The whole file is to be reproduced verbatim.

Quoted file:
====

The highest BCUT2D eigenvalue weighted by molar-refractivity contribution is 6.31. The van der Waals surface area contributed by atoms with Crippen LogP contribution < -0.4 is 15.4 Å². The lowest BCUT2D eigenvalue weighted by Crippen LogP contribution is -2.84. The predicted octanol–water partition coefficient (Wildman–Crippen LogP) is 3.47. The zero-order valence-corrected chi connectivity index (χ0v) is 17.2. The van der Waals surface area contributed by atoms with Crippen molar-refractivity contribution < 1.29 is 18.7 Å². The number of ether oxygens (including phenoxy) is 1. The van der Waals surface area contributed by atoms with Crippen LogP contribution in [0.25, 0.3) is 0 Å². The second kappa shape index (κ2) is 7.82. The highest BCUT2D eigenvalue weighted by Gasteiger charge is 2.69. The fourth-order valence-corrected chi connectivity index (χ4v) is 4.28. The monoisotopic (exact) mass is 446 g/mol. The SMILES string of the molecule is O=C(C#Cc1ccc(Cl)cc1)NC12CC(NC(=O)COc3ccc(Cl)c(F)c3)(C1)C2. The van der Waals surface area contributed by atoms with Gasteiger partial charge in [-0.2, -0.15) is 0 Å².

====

The highest BCUT2D eigenvalue weighted by molar-refractivity contribution is 6.31. The van der Waals surface area contributed by atoms with Crippen LogP contribution < -0.4 is 15.4 Å². The lowest BCUT2D eigenvalue weighted by Crippen LogP contribution is -2.84. The predicted octanol–water partition coefficient (Wildman–Crippen LogP) is 3.47. The zero-order valence-corrected chi connectivity index (χ0v) is 17.2. The van der Waals surface area contributed by atoms with Crippen molar-refractivity contribution < 1.29 is 18.7 Å². The number of ether oxygens (including phenoxy) is 1. The van der Waals surface area contributed by atoms with Crippen LogP contribution in [0.25, 0.3) is 0 Å². The second kappa shape index (κ2) is 7.82. The highest BCUT2D eigenvalue weighted by Gasteiger charge is 2.69. The fourth-order valence-corrected chi connectivity index (χ4v) is 4.28. The monoisotopic (exact) mass is 446 g/mol. The SMILES string of the molecule is O=C(C#Cc1ccc(Cl)cc1)NC12CC(NC(=O)COc3ccc(Cl)c(F)c3)(C1)C2. The van der Waals surface area contributed by atoms with Gasteiger partial charge in [-0.2, -0.15) is 0 Å².